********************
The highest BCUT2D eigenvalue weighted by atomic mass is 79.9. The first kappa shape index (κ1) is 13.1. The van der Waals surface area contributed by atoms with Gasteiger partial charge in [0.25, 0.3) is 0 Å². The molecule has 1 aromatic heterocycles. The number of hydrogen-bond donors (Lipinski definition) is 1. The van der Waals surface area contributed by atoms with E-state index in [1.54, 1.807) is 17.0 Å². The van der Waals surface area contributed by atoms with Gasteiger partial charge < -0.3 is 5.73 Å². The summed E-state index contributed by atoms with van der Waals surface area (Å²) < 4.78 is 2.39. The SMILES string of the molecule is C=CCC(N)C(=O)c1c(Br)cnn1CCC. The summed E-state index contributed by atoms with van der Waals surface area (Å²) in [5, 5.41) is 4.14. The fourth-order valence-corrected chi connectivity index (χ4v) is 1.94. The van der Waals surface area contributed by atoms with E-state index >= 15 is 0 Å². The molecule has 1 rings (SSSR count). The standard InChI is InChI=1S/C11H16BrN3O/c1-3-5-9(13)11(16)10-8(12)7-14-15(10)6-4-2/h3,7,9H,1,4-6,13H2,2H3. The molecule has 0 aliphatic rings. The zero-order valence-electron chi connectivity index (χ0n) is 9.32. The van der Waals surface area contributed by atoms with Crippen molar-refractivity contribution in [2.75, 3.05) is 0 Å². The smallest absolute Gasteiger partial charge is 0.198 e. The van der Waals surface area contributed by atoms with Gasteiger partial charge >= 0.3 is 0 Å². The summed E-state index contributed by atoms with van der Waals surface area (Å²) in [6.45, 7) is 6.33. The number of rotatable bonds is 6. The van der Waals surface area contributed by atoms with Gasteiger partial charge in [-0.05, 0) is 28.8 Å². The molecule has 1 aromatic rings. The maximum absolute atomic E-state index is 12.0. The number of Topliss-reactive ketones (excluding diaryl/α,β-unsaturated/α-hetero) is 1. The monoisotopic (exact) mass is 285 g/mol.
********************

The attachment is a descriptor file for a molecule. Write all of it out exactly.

The highest BCUT2D eigenvalue weighted by atomic mass is 79.9. The first kappa shape index (κ1) is 13.1. The van der Waals surface area contributed by atoms with Gasteiger partial charge in [0.25, 0.3) is 0 Å². The molecule has 1 aromatic heterocycles. The number of hydrogen-bond donors (Lipinski definition) is 1. The van der Waals surface area contributed by atoms with E-state index in [1.54, 1.807) is 17.0 Å². The van der Waals surface area contributed by atoms with Gasteiger partial charge < -0.3 is 5.73 Å². The summed E-state index contributed by atoms with van der Waals surface area (Å²) < 4.78 is 2.39. The SMILES string of the molecule is C=CCC(N)C(=O)c1c(Br)cnn1CCC. The summed E-state index contributed by atoms with van der Waals surface area (Å²) in [5, 5.41) is 4.14. The fourth-order valence-corrected chi connectivity index (χ4v) is 1.94. The van der Waals surface area contributed by atoms with E-state index >= 15 is 0 Å². The molecule has 1 rings (SSSR count). The standard InChI is InChI=1S/C11H16BrN3O/c1-3-5-9(13)11(16)10-8(12)7-14-15(10)6-4-2/h3,7,9H,1,4-6,13H2,2H3. The molecule has 0 aliphatic rings. The zero-order valence-electron chi connectivity index (χ0n) is 9.32. The van der Waals surface area contributed by atoms with Crippen molar-refractivity contribution in [2.75, 3.05) is 0 Å². The smallest absolute Gasteiger partial charge is 0.198 e. The van der Waals surface area contributed by atoms with Gasteiger partial charge >= 0.3 is 0 Å². The summed E-state index contributed by atoms with van der Waals surface area (Å²) in [6.45, 7) is 6.33. The number of rotatable bonds is 6. The van der Waals surface area contributed by atoms with Gasteiger partial charge in [-0.05, 0) is 28.8 Å². The molecule has 1 aromatic rings. The maximum absolute atomic E-state index is 12.0. The number of Topliss-reactive ketones (excluding diaryl/α,β-unsaturated/α-hetero) is 1. The monoisotopic (exact) mass is 285 g/mol.